On Tuesday I’ll drive from Chicago up to Sauk City, Wisconsin, to do voter protection, that is, pollwatching while holding a law degree. Wisconsin historically has offered exceptionally inclusive voter access, including in-precinct same-day registration. But one of the many delightful consequences of the Republican takeover of the state is a photo-i.d. law which isn’t supposed to take effect til the first of the year but is unclear enough to make for messy election days–precisely what the sponsors intended. So I’ll go up there and do what I can to make sure everybody can vote, and hope that the selfsame “everybody” will throw the anti-collective-bargaining rascals out.
(Last weekend at the Bughouse Square debates–the Newberry Library’s annual effort to restore the fine art of soapbox speaking–the central topic was public-sector collective bargaining. The young man speaking in opposition wore a Solidarity t-shirt as he argued that “public employee collective bargaining inserts needless conflict between citizen and citizen.” Does he realize that Solidarity was a public-sector union?)
I’m going to Wisconsin because it’s a political situation about which I can do something–contra the whole debt-ceiling mess, about which I can do absolutely nothing. I disagree with my colleagues on the left who think the President got backed into a corner on the debt ceiling because he’s weak. He got backed into a corner because he’s actually trying to govern and the people he’s dealing with are not.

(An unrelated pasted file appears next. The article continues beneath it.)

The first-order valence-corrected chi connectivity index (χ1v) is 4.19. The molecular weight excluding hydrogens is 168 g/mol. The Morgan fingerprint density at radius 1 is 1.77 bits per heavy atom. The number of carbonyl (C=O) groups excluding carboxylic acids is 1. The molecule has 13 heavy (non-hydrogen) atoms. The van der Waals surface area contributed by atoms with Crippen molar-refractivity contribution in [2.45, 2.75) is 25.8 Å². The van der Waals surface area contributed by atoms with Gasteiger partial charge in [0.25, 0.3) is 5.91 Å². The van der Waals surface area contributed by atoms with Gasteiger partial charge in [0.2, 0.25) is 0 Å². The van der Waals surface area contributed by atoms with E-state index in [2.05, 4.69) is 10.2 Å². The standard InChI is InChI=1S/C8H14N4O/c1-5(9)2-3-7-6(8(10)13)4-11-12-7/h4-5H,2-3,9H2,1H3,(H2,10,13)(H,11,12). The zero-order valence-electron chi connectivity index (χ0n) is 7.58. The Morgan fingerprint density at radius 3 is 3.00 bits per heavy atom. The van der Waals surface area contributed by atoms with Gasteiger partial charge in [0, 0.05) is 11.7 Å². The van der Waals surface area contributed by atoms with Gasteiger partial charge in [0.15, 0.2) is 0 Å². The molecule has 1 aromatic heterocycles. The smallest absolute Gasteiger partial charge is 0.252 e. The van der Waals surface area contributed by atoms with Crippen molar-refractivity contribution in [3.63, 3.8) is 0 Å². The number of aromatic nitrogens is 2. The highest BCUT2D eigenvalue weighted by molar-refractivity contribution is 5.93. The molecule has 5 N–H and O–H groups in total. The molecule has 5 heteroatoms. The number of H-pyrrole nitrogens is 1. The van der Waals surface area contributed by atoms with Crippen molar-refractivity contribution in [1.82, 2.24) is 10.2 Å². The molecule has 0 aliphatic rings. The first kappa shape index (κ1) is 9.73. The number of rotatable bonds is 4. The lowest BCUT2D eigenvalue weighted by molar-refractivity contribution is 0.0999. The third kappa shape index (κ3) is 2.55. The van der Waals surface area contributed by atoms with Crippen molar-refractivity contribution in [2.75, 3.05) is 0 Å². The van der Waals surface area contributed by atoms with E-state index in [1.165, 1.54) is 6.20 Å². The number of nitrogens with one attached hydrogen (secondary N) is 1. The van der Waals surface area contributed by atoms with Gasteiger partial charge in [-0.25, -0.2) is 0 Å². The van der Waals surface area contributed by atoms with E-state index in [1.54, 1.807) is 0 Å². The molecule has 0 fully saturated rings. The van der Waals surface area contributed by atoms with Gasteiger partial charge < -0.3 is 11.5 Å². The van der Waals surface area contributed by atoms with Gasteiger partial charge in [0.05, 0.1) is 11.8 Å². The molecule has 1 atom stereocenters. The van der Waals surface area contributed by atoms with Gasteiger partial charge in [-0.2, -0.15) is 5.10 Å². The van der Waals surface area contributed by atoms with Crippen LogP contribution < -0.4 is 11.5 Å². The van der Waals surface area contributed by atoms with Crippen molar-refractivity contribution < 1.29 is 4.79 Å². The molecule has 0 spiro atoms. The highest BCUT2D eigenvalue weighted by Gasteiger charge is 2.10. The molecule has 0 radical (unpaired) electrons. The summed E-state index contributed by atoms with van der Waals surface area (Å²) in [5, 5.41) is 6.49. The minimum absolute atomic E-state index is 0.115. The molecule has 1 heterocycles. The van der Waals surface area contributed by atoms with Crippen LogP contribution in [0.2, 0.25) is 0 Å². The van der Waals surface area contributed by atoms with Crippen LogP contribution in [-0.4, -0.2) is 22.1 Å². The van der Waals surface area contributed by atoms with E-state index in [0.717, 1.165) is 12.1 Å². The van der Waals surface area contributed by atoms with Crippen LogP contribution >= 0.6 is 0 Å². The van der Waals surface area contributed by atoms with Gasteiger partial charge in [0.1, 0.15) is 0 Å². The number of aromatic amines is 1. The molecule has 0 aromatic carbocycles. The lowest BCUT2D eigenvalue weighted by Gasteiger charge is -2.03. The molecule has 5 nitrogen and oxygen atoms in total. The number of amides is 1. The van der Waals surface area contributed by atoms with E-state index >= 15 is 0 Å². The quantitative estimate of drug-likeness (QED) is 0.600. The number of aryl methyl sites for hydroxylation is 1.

When the President was awarded the Nobel Peace Prize, skeptics wondered what he could possibly have done to deserve it. It seemed pretty straightforward to me: his election meant the restoration of constitutional government in the world’s only superpower. What could be more essential to peace?
Unfortunately, the Constitution had been damaged more than most of us realized, and merely electing a President didn’t guarantee its restoration–not when anti-government idealogues control the legislature and the judiciary. All the finger-pointing on the left ignores the extent to which the right is engaging in the deliberate destruction of our governmental system.
The idea that people who hate government are controlling ours is actually more frightening than the notion that the President somehow betrayed us by averting a default. The scary thing is, he did as much as he could.